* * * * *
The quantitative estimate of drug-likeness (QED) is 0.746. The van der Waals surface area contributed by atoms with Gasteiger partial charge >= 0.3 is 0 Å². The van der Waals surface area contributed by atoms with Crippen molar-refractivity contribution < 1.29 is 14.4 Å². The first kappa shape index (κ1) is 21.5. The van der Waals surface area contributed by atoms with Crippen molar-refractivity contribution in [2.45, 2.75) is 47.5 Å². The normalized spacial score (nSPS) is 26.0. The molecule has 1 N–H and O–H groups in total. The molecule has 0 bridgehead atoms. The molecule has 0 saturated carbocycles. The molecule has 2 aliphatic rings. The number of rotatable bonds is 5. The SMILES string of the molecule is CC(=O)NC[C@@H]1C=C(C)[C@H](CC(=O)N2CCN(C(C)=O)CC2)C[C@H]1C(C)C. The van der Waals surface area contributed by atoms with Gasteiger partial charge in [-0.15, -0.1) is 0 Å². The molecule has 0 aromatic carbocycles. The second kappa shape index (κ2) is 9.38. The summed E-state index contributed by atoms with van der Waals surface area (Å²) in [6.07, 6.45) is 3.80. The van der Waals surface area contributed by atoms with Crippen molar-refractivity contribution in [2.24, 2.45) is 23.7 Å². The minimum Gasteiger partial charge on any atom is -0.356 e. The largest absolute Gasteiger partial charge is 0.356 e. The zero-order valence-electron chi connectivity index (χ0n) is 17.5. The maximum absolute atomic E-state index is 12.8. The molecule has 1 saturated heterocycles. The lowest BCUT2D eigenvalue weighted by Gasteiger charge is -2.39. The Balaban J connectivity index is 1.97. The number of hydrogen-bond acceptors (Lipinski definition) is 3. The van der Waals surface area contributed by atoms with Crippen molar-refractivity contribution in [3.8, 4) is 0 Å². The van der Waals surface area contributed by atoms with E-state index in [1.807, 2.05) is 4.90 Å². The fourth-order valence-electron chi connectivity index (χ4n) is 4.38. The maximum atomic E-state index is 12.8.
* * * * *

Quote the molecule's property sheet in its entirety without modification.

The quantitative estimate of drug-likeness (QED) is 0.746. The van der Waals surface area contributed by atoms with Gasteiger partial charge >= 0.3 is 0 Å². The van der Waals surface area contributed by atoms with Crippen molar-refractivity contribution < 1.29 is 14.4 Å². The first kappa shape index (κ1) is 21.5. The van der Waals surface area contributed by atoms with Crippen molar-refractivity contribution in [2.45, 2.75) is 47.5 Å². The normalized spacial score (nSPS) is 26.0. The molecule has 1 N–H and O–H groups in total. The molecule has 0 bridgehead atoms. The molecule has 0 saturated carbocycles. The molecule has 2 aliphatic rings. The number of rotatable bonds is 5. The SMILES string of the molecule is CC(=O)NC[C@@H]1C=C(C)[C@H](CC(=O)N2CCN(C(C)=O)CC2)C[C@H]1C(C)C. The van der Waals surface area contributed by atoms with Gasteiger partial charge in [-0.15, -0.1) is 0 Å². The molecule has 0 aromatic carbocycles. The second kappa shape index (κ2) is 9.38. The summed E-state index contributed by atoms with van der Waals surface area (Å²) in [6.07, 6.45) is 3.80. The van der Waals surface area contributed by atoms with Crippen molar-refractivity contribution in [2.24, 2.45) is 23.7 Å². The minimum Gasteiger partial charge on any atom is -0.356 e. The largest absolute Gasteiger partial charge is 0.356 e. The zero-order valence-electron chi connectivity index (χ0n) is 17.5. The maximum absolute atomic E-state index is 12.8. The molecule has 1 saturated heterocycles. The lowest BCUT2D eigenvalue weighted by Gasteiger charge is -2.39. The Balaban J connectivity index is 1.97. The number of hydrogen-bond acceptors (Lipinski definition) is 3. The van der Waals surface area contributed by atoms with Crippen molar-refractivity contribution in [3.8, 4) is 0 Å². The van der Waals surface area contributed by atoms with E-state index in [1.807, 2.05) is 4.90 Å². The fourth-order valence-electron chi connectivity index (χ4n) is 4.38. The maximum atomic E-state index is 12.8.